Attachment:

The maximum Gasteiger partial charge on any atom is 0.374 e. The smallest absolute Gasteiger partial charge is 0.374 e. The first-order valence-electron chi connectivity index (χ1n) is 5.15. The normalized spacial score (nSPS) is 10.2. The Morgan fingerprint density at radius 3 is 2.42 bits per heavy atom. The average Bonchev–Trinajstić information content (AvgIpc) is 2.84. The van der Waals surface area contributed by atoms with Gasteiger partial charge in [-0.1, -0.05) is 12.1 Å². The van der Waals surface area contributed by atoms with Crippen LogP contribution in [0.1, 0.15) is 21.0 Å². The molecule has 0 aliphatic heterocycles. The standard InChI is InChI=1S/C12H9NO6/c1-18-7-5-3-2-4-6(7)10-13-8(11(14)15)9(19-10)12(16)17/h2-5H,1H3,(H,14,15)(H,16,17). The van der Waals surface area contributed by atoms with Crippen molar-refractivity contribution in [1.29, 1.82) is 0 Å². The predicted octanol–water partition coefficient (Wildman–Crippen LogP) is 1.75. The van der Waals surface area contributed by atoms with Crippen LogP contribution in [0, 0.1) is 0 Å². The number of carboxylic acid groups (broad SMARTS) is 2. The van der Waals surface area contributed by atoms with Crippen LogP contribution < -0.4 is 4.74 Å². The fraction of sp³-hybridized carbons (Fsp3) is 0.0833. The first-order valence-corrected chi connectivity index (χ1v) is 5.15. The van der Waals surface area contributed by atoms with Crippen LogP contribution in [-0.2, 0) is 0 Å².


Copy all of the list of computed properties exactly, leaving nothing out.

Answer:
The maximum Gasteiger partial charge on any atom is 0.374 e. The smallest absolute Gasteiger partial charge is 0.374 e. The first-order valence-electron chi connectivity index (χ1n) is 5.15. The normalized spacial score (nSPS) is 10.2. The Morgan fingerprint density at radius 3 is 2.42 bits per heavy atom. The average Bonchev–Trinajstić information content (AvgIpc) is 2.84. The van der Waals surface area contributed by atoms with Gasteiger partial charge in [-0.1, -0.05) is 12.1 Å². The van der Waals surface area contributed by atoms with Crippen LogP contribution in [0.1, 0.15) is 21.0 Å². The molecule has 0 aliphatic heterocycles. The standard InChI is InChI=1S/C12H9NO6/c1-18-7-5-3-2-4-6(7)10-13-8(11(14)15)9(19-10)12(16)17/h2-5H,1H3,(H,14,15)(H,16,17). The van der Waals surface area contributed by atoms with Crippen molar-refractivity contribution in [1.29, 1.82) is 0 Å². The predicted octanol–water partition coefficient (Wildman–Crippen LogP) is 1.75. The van der Waals surface area contributed by atoms with Crippen LogP contribution in [0, 0.1) is 0 Å². The number of carboxylic acid groups (broad SMARTS) is 2. The van der Waals surface area contributed by atoms with Crippen LogP contribution < -0.4 is 4.74 Å². The fraction of sp³-hybridized carbons (Fsp3) is 0.0833. The first-order valence-corrected chi connectivity index (χ1v) is 5.15. The van der Waals surface area contributed by atoms with Crippen LogP contribution in [-0.2, 0) is 0 Å².